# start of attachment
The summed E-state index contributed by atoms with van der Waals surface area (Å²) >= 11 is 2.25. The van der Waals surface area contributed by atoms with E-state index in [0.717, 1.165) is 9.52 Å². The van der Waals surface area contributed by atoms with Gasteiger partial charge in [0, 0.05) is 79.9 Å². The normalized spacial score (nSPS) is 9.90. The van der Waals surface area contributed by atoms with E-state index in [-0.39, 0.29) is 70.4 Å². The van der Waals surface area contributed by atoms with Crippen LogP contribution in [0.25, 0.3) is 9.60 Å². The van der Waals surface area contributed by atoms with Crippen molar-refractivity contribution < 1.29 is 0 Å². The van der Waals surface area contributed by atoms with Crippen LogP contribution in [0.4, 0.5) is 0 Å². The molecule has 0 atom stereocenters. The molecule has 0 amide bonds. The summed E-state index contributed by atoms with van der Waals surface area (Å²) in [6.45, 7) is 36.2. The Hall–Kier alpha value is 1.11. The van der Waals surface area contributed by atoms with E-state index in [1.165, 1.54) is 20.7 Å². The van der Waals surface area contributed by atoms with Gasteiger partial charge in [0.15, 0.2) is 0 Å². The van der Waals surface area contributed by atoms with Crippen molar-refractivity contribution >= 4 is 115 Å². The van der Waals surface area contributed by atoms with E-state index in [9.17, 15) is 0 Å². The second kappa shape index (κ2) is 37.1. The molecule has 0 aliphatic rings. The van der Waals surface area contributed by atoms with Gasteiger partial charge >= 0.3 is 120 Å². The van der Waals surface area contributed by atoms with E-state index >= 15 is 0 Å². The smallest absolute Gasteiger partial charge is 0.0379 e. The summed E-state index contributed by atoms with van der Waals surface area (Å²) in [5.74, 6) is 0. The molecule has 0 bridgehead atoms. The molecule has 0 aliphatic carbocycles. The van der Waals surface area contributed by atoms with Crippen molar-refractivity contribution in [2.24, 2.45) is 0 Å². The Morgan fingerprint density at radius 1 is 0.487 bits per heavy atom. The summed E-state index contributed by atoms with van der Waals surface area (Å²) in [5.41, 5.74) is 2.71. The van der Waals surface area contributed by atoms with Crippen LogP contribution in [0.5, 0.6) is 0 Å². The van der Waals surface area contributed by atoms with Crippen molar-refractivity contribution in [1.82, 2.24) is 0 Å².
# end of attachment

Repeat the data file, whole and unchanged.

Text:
The summed E-state index contributed by atoms with van der Waals surface area (Å²) >= 11 is 2.25. The van der Waals surface area contributed by atoms with E-state index in [0.717, 1.165) is 9.52 Å². The van der Waals surface area contributed by atoms with Gasteiger partial charge in [0, 0.05) is 79.9 Å². The normalized spacial score (nSPS) is 9.90. The van der Waals surface area contributed by atoms with E-state index in [-0.39, 0.29) is 70.4 Å². The van der Waals surface area contributed by atoms with Crippen LogP contribution in [0.25, 0.3) is 9.60 Å². The van der Waals surface area contributed by atoms with Crippen molar-refractivity contribution < 1.29 is 0 Å². The van der Waals surface area contributed by atoms with Crippen LogP contribution in [0.4, 0.5) is 0 Å². The molecule has 0 atom stereocenters. The molecule has 0 amide bonds. The summed E-state index contributed by atoms with van der Waals surface area (Å²) in [6.45, 7) is 36.2. The Hall–Kier alpha value is 1.11. The van der Waals surface area contributed by atoms with E-state index in [1.165, 1.54) is 20.7 Å². The van der Waals surface area contributed by atoms with Gasteiger partial charge in [0.15, 0.2) is 0 Å². The van der Waals surface area contributed by atoms with Crippen molar-refractivity contribution >= 4 is 115 Å². The van der Waals surface area contributed by atoms with E-state index in [9.17, 15) is 0 Å². The second kappa shape index (κ2) is 37.1. The molecule has 0 aliphatic rings. The van der Waals surface area contributed by atoms with Gasteiger partial charge >= 0.3 is 120 Å². The van der Waals surface area contributed by atoms with E-state index >= 15 is 0 Å². The smallest absolute Gasteiger partial charge is 0.0379 e. The summed E-state index contributed by atoms with van der Waals surface area (Å²) in [5.74, 6) is 0. The molecule has 0 bridgehead atoms. The molecule has 0 aliphatic carbocycles. The van der Waals surface area contributed by atoms with Crippen molar-refractivity contribution in [2.24, 2.45) is 0 Å². The Morgan fingerprint density at radius 1 is 0.487 bits per heavy atom. The summed E-state index contributed by atoms with van der Waals surface area (Å²) in [5.41, 5.74) is 2.71. The van der Waals surface area contributed by atoms with Crippen LogP contribution in [0.5, 0.6) is 0 Å². The van der Waals surface area contributed by atoms with Crippen molar-refractivity contribution in [1.82, 2.24) is 0 Å².